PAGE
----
I have SAD (Seasonal Affective Disorder) and already own a SAD light, I researched into it and learned that light is measured in 'lux' and that for a SAD light to work it needs to emit at least 2,500 lux, although most light boxes are now 10,000 lux as the brighter the light the less time you need to sit looking at it. <br> <br>I'd be interested to know if this project emits enough lux, as a number of the top brand products in the shops don't actually emit enough. They are designed more to aid natural waking, by replicating dawn light - which may help some people, but doesn't really address the issue of SAD at all.
Lux is lumens per square meter and takes into account how sensitive our cone cells are to the light but not the number of photons. To treat SAD, the light needs to stimulate the ipRGC cells in the retina which peak around 470nm. For blue light, it is better to use watts per square meter. <br>
Nice job, a bit overkill on some parts. <br>My therapy for SAD was moving to Thailand. Perhaps I should post an instructable :)
Using a computer is overkill for timing and light dimming. Use 555 for 1/2 hour timing. and I could probably design you a circuit for light dimming if needed.
That would work too. You may need a frequency divider with a 555 timer because the 555 timer isn't accurate at such a low frequency.
Hello there, <br> <br>As I suffer from S.A.D.ness over the dark winter I am very impressed with this idea. <br>However, can I ask... Does the Leds actually produce the correct spectrum of light required to provide treatment for S.A.D. (Seasonal Adjusted Disorder)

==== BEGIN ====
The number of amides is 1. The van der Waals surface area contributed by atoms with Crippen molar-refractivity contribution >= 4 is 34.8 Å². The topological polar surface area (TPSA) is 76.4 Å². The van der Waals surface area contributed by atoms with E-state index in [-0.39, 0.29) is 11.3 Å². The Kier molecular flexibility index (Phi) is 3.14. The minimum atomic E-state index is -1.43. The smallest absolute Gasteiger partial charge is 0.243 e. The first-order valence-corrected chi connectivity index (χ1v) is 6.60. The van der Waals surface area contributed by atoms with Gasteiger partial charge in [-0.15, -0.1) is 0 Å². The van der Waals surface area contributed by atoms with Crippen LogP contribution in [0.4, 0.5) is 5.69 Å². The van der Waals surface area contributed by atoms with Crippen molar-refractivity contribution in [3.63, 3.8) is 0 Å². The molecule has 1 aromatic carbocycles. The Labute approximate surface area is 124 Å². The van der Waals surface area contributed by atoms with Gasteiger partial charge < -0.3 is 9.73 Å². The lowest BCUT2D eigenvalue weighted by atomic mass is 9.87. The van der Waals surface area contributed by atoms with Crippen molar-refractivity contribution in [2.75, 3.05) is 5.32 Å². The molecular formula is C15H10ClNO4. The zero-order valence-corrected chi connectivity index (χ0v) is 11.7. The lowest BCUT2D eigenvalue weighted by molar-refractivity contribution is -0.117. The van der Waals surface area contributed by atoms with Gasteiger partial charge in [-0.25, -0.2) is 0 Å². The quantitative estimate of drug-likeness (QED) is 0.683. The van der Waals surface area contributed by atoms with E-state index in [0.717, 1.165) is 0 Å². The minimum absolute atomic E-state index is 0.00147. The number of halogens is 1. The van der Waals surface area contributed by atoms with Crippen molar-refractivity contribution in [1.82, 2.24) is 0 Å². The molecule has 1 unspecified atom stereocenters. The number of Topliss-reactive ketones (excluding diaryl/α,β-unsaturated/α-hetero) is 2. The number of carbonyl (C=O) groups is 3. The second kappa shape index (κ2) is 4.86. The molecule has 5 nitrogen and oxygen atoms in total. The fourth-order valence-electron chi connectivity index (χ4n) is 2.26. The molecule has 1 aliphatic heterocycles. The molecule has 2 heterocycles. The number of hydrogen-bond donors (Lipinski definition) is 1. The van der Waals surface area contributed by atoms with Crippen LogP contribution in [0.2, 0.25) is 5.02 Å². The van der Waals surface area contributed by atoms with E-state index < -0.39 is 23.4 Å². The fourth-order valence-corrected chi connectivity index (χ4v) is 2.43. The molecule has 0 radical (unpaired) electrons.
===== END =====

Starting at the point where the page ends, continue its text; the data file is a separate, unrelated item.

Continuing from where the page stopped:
470nm LEDs are also used for SAD. The SMD LEDs used here were 467-470 nm.
According to the <a href="http://www.mayoclinic.com/health/seasonal-affective-disorder-treatment/DN00013/NSECTIONGROUP=2" rel="nofollow">Mayo clinic</a> there isn't as much research supporting blue light therapy while there is much to support white light therapy. Blue light also my pose a greater risk for harming your eyes than white light. Blue has a shorter wavelength much closer to UV and likely contains a lot of UV light. Light boxes for SAD should have as little UV as possible, a UV filter could help with this. White light is probably the best way to go, but I imagine this project might be improved by using white LEDs, but keep in mind that the research done with light boxes is based on florescent and incandescent light. It also might be important to note that white LEDs emit both blue and yellow light, which sort of cancel each other out to give the appearance of white light (much like the white pixels on your computer screen created by mixing red and green with blue light.) This may not be enough for our brain to receive the full benefit of the light or to counter act the possible negatives of the blue light. More research needs to be done on the effectiveness of LED light boxes on SAD.